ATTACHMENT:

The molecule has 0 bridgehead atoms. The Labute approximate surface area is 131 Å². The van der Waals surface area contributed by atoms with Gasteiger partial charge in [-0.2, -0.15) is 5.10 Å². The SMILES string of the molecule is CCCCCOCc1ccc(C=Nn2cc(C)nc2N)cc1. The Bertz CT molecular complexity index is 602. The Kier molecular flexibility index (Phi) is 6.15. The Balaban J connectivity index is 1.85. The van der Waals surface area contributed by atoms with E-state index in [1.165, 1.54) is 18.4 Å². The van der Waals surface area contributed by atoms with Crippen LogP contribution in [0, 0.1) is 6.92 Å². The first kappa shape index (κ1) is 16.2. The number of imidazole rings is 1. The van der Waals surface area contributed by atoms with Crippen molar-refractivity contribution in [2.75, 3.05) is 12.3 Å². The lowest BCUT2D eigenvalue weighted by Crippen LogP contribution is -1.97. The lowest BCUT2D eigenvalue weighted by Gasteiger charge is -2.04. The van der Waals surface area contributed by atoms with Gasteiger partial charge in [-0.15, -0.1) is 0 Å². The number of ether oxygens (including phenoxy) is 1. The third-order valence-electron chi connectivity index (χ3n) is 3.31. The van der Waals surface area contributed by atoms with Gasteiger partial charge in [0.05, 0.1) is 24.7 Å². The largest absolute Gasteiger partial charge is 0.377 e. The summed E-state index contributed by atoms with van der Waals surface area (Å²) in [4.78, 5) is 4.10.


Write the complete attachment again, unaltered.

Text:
The molecule has 0 bridgehead atoms. The Labute approximate surface area is 131 Å². The van der Waals surface area contributed by atoms with Gasteiger partial charge in [-0.2, -0.15) is 5.10 Å². The SMILES string of the molecule is CCCCCOCc1ccc(C=Nn2cc(C)nc2N)cc1. The Bertz CT molecular complexity index is 602. The Kier molecular flexibility index (Phi) is 6.15. The Balaban J connectivity index is 1.85. The van der Waals surface area contributed by atoms with E-state index in [1.165, 1.54) is 18.4 Å². The van der Waals surface area contributed by atoms with Crippen LogP contribution in [0, 0.1) is 6.92 Å². The first kappa shape index (κ1) is 16.2. The number of imidazole rings is 1. The van der Waals surface area contributed by atoms with Crippen molar-refractivity contribution in [2.75, 3.05) is 12.3 Å². The lowest BCUT2D eigenvalue weighted by Crippen LogP contribution is -1.97. The lowest BCUT2D eigenvalue weighted by Gasteiger charge is -2.04. The van der Waals surface area contributed by atoms with Gasteiger partial charge in [-0.15, -0.1) is 0 Å². The number of ether oxygens (including phenoxy) is 1. The third-order valence-electron chi connectivity index (χ3n) is 3.31. The van der Waals surface area contributed by atoms with Gasteiger partial charge in [0.05, 0.1) is 24.7 Å². The largest absolute Gasteiger partial charge is 0.377 e. The summed E-state index contributed by atoms with van der Waals surface area (Å²) in [4.78, 5) is 4.10.